It is clear, however, that in a similar context of devaluation of the work of so many artists, wrote Butler, many of them appear as “a particularly nihilistic move” the support offered to Rogan on the basis of an agreement signed by Spotify without taking into account the talent of the author or the impact of his work on the world, good or bad. Spotify signed it rather “with a heartless, almost videogame sensibility, to steal market share from Apple and Google (and Pandora, I guess)”. Butler added that the complaints against intermediaries and unscrupulous businessmen who exploit the work of musicians are hardly new, but the difference is that “what is happening in music today looks less like an act of individual exploitation and plus the destruction of an ecosystem. “

Waiting for governments to respond to the growing and pressing demands to change the rules to ensure greater compensation for musicians, there are fairer alternatives to Spotify, Ross wrote in the New Yorker. For example, it is possible to choose services such as Bandcamp, Resonate or Ampled, which sell music by distributing a higher share of revenues to authors.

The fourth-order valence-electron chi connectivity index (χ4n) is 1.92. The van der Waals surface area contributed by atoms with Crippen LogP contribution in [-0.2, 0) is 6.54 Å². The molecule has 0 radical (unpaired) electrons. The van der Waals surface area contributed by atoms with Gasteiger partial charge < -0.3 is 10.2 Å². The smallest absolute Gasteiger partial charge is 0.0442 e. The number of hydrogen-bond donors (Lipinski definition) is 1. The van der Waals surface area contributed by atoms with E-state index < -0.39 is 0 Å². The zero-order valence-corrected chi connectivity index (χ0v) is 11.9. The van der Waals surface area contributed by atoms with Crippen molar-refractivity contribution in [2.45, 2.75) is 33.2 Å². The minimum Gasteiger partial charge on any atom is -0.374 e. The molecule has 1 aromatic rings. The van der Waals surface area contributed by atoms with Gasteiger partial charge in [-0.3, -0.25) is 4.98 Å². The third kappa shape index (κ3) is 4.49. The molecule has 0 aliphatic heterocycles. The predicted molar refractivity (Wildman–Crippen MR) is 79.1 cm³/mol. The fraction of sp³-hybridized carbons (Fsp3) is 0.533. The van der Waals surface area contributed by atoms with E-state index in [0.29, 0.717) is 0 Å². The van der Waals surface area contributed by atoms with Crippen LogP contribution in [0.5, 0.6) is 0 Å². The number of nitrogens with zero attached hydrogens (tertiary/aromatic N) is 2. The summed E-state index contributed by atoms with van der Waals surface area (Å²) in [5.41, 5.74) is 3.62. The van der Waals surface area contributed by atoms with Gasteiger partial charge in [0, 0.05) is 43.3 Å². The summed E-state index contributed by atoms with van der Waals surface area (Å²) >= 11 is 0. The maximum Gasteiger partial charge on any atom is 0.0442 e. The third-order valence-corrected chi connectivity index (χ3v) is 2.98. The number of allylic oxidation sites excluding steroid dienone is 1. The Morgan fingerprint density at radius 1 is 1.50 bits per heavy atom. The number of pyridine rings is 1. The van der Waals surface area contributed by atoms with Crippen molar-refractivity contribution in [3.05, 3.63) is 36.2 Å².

– Read also: The generous success of Bandcamp

You can also buy records, the old way. Ross cited the case of classical music produced by the British Hyperion, one of the rare cases of a record company absent on streaming platforms. “Everyone is reading about how great streaming is for the record industry. It is not. We spent £ 1.4 million last year just to make the audio. I need to generate revenue from sales to pay for that audio. If I turn on the stream, I will never pay for it, “Hyperion editor Simon Perry told Strings magazine. streaming platforms, the English pianist and composer Stephen Hough, who publishes with Hyperion, replied: “We had to pay for the piano tuner.”